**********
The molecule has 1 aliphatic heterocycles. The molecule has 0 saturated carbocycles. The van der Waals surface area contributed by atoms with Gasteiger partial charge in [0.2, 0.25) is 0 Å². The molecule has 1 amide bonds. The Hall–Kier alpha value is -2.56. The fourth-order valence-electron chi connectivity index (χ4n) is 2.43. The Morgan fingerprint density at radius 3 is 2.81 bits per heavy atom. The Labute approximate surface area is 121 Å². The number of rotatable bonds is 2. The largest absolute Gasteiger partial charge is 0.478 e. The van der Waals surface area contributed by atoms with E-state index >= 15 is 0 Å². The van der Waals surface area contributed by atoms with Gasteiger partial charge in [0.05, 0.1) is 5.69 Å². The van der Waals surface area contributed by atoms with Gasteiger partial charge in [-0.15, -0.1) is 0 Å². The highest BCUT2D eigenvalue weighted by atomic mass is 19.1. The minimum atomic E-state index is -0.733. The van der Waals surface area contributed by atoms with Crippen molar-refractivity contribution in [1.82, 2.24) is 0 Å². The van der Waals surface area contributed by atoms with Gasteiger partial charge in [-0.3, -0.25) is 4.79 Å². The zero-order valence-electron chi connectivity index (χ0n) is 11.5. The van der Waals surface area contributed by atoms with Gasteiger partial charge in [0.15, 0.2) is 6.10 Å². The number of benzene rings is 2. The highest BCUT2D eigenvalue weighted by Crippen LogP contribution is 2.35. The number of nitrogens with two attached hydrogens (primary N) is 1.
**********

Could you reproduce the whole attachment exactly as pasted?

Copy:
The molecule has 1 aliphatic heterocycles. The molecule has 0 saturated carbocycles. The van der Waals surface area contributed by atoms with Gasteiger partial charge in [0.2, 0.25) is 0 Å². The molecule has 1 amide bonds. The Hall–Kier alpha value is -2.56. The fourth-order valence-electron chi connectivity index (χ4n) is 2.43. The Morgan fingerprint density at radius 3 is 2.81 bits per heavy atom. The Labute approximate surface area is 121 Å². The number of rotatable bonds is 2. The largest absolute Gasteiger partial charge is 0.478 e. The van der Waals surface area contributed by atoms with E-state index >= 15 is 0 Å². The van der Waals surface area contributed by atoms with Gasteiger partial charge in [0.05, 0.1) is 5.69 Å². The van der Waals surface area contributed by atoms with Gasteiger partial charge in [-0.15, -0.1) is 0 Å². The highest BCUT2D eigenvalue weighted by atomic mass is 19.1. The minimum atomic E-state index is -0.733. The van der Waals surface area contributed by atoms with Crippen molar-refractivity contribution in [1.82, 2.24) is 0 Å². The van der Waals surface area contributed by atoms with Gasteiger partial charge in [-0.3, -0.25) is 4.79 Å². The zero-order valence-electron chi connectivity index (χ0n) is 11.5. The van der Waals surface area contributed by atoms with Gasteiger partial charge in [0.15, 0.2) is 6.10 Å². The number of benzene rings is 2. The highest BCUT2D eigenvalue weighted by Crippen LogP contribution is 2.35. The number of nitrogens with two attached hydrogens (primary N) is 1.